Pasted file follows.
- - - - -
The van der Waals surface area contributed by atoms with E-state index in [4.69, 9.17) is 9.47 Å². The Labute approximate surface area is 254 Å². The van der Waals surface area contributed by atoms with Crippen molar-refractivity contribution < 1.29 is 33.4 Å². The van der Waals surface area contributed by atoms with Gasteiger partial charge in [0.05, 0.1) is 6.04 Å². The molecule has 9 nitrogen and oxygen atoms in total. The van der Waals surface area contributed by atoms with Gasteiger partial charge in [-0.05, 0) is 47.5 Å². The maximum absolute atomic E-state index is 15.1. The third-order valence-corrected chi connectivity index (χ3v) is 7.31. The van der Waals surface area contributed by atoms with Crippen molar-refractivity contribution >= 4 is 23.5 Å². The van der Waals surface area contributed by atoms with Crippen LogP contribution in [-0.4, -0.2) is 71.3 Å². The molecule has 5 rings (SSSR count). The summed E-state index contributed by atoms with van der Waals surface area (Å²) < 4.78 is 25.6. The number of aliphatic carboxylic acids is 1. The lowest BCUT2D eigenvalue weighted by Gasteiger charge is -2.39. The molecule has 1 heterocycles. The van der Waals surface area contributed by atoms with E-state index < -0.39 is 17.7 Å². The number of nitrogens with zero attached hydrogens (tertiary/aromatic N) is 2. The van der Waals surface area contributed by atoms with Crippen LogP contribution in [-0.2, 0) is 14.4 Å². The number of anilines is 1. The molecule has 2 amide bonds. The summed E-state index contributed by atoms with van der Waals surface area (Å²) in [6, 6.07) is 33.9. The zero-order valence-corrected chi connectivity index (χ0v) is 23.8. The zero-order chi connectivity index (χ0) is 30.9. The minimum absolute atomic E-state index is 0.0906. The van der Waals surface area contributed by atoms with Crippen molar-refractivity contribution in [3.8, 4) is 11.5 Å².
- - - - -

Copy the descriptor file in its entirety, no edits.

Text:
The van der Waals surface area contributed by atoms with E-state index in [4.69, 9.17) is 9.47 Å². The Labute approximate surface area is 254 Å². The van der Waals surface area contributed by atoms with Crippen molar-refractivity contribution < 1.29 is 33.4 Å². The van der Waals surface area contributed by atoms with Gasteiger partial charge in [0.05, 0.1) is 6.04 Å². The molecule has 9 nitrogen and oxygen atoms in total. The van der Waals surface area contributed by atoms with Gasteiger partial charge in [-0.05, 0) is 47.5 Å². The maximum absolute atomic E-state index is 15.1. The third-order valence-corrected chi connectivity index (χ3v) is 7.31. The van der Waals surface area contributed by atoms with Crippen molar-refractivity contribution >= 4 is 23.5 Å². The van der Waals surface area contributed by atoms with Crippen LogP contribution in [-0.4, -0.2) is 71.3 Å². The molecule has 5 rings (SSSR count). The summed E-state index contributed by atoms with van der Waals surface area (Å²) < 4.78 is 25.6. The number of aliphatic carboxylic acids is 1. The lowest BCUT2D eigenvalue weighted by Gasteiger charge is -2.39. The molecule has 1 heterocycles. The van der Waals surface area contributed by atoms with E-state index < -0.39 is 17.7 Å². The number of nitrogens with zero attached hydrogens (tertiary/aromatic N) is 2. The van der Waals surface area contributed by atoms with Crippen LogP contribution in [-0.2, 0) is 14.4 Å². The number of anilines is 1. The molecule has 2 amide bonds. The summed E-state index contributed by atoms with van der Waals surface area (Å²) in [6, 6.07) is 33.9. The zero-order valence-corrected chi connectivity index (χ0v) is 23.8. The zero-order chi connectivity index (χ0) is 30.9. The minimum absolute atomic E-state index is 0.0906. The van der Waals surface area contributed by atoms with Crippen molar-refractivity contribution in [3.8, 4) is 11.5 Å².